Telehealth methods of care delivery have grown tremendously over the last 20 years. However, despite the growth of telehealth across the medical field, the use of telemedicine for neuromuscular or musculoskeletal outpatients remains less expansive. While historical use of telehealth for neuromuscular and musculoskeletal disorders has been limited, the access barriers faced by these patients combined with the high rates of clinician burnout in the specialty provides a robust opportunity for an expanded application of telehealth.
Of the nearly 500,000 end-stage renal disease (ESRD) patients undergoing dialysis, only 12 percent receive dialysis in-home despite it being preferable and cost-effective to both patients and payers.[i] In a recent speech to kidney disease patients and advocates, Health and Human Services (HHS) Secretary, Alex Azar, stated that Medicare was making a concerted effort to expand the utilization of At-Home Dialysis, including expanding telehealth services.
While numerous studies have examined the use of telemedicine within surgical subspecialties, there has yet to be a study that looks at surgical care from a broader perspective. A recent systematic review aimed to do just that by providing an evidence based overview of telemedicine in surgical care.
Telehealth presents numerous benefits to patients living with heart failure. As technology develops, an increasing number of clinicians will utilize telehealth to improve patient outcomes and reduce hospital admissions. A recent randomized control trial took a deep dive into the efficacy of telehealth with the heart failure patient population. The study concluded that remote monitoring interventions can reduce length of hospital stay and decrease mortality related to heart failure.
Telemedicine has the potential to improve care for patients with diabetes and significantly reduce healthcare costs. Telehealth programs increase access to healthcare and provide solutions to many healthcare inefficiencies that negatively impact patients with diabetes. A recent meta-analysis sought to prove this very point by comparing telemedicine to usual care among patients with type 1 and type 2 diabetes.
The benefits of telehealth among patients with heart failure have been proven in the literature. Much of the research in this space focuses on using telehealth during episodes of home care. However, patients with heart failure can continue to benefit from remote monitoring after discharge from home care. A recent randomized controlled trial sought to confirm this hypothesis by exploring the efficacy of home telemonitoring with heart failure patients after the completion of home care.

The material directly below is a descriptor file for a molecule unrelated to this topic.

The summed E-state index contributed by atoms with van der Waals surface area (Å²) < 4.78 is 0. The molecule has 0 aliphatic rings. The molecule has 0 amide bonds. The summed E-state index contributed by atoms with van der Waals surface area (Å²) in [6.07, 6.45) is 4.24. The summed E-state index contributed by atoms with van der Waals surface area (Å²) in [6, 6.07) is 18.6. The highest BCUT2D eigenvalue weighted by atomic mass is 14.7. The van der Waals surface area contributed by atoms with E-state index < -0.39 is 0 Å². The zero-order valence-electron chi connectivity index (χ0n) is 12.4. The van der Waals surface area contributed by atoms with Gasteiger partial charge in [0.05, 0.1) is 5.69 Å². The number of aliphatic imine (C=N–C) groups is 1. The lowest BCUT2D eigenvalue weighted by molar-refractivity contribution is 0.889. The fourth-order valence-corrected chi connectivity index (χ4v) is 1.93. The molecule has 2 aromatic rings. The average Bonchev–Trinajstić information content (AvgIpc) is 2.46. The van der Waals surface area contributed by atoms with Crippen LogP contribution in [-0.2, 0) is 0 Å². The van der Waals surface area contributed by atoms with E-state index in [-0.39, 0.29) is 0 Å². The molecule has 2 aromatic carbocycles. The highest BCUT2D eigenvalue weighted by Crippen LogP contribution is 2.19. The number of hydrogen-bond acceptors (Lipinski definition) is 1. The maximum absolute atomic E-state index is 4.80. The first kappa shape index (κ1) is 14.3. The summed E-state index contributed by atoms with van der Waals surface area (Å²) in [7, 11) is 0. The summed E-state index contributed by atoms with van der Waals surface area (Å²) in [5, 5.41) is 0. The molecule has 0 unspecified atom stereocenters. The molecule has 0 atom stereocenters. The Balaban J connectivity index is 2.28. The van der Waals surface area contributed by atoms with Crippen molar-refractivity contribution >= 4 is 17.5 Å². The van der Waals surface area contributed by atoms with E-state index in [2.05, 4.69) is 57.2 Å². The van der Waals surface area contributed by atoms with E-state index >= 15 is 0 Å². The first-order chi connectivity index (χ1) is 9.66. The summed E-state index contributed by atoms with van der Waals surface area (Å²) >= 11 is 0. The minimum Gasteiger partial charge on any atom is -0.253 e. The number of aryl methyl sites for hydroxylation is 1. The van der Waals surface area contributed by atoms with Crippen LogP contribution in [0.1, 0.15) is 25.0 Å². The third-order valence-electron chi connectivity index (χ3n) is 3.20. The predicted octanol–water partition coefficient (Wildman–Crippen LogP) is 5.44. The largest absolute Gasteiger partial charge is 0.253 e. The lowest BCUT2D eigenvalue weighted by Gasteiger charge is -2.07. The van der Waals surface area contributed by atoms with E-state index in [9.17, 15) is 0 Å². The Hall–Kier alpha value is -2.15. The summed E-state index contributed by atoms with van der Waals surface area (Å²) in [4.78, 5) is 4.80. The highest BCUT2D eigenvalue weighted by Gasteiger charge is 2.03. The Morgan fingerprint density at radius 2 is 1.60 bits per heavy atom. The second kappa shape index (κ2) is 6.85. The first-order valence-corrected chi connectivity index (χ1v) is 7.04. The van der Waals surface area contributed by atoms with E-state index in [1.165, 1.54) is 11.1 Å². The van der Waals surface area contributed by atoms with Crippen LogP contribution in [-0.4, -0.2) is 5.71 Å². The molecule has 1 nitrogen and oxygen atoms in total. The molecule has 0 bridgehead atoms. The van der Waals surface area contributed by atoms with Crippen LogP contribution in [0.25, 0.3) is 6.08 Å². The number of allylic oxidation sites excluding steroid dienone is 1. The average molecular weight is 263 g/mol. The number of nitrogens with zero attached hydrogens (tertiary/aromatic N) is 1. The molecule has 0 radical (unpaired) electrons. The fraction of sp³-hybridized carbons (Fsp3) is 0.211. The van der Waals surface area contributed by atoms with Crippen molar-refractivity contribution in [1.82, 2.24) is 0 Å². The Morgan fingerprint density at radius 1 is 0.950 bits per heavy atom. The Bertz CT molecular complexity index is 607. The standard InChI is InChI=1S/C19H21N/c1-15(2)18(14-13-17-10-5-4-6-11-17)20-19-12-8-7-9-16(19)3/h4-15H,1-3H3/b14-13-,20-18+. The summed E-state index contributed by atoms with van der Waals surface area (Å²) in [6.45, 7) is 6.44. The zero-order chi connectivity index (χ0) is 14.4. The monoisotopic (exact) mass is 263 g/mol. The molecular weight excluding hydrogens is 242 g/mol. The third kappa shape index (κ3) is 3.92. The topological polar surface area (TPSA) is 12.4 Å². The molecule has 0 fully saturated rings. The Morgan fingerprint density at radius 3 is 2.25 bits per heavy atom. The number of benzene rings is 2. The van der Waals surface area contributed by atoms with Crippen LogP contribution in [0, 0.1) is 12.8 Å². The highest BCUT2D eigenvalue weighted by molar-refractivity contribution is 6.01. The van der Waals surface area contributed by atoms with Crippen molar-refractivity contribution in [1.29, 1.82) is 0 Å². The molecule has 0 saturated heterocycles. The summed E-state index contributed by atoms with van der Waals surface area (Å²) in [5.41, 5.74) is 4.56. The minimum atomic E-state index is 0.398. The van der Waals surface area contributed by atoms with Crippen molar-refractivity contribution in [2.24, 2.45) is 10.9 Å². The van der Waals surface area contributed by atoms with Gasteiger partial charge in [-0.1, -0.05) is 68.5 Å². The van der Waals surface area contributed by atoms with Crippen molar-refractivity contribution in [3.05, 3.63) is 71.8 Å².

Patients with chronic diseases are often burdened with psychological distress. The overwhelming nature of living with a chronic disease can result in stress and other mental health comorbidities that negatively influence disease management. Patients with diabetes, for example, commonly experience depressive symptoms and in turn have difficulty adhering to treatment protocols. These individuals are less likely to engage in regular glucose self-monitoring and are therefore at increased risk of detrimental clinical outcomes, like nephropathy, retinopathy, hospitalization, and death.
Hypertensive disorders occur in 5% - 11% of pregnancies. Gestational hypertension and preeclampsia can be particularly detrimental to a woman’s health and are the leading causes of perinatal morbidity and mortality. The consequences of these maternal disorders are magnified in low and middle-income countries. Mobile health technology offers a promising solution to the lack of resources that are available to women with hypertensive disorders during pregnancy. Remote patient monitoring can change the way care is managed for this patient population.
As the aging population grows, the number of people living with chronic diseases will continue to rise. Because medical advancements have increased the lifespan of these individuals, there is a consistent need for healthcare efforts directed toward disease management. By addressing the morbidity and mortality associated with chronic diseases, healthcare providers can improve quality of life and reduce hospital readmissions for the aging population.
In contrast to other fields in healthcare, substance abuse disorder treatment lacks a significant technology component. Telehealth technologies have yet to be implemented on a universal scale in addiction recovery programs. However, studies show that telehealth has the potential to transform and improve the way we rehabilitate substance abuse patients and can help to reduce the number of people impacted by the opioid crisis in the United States.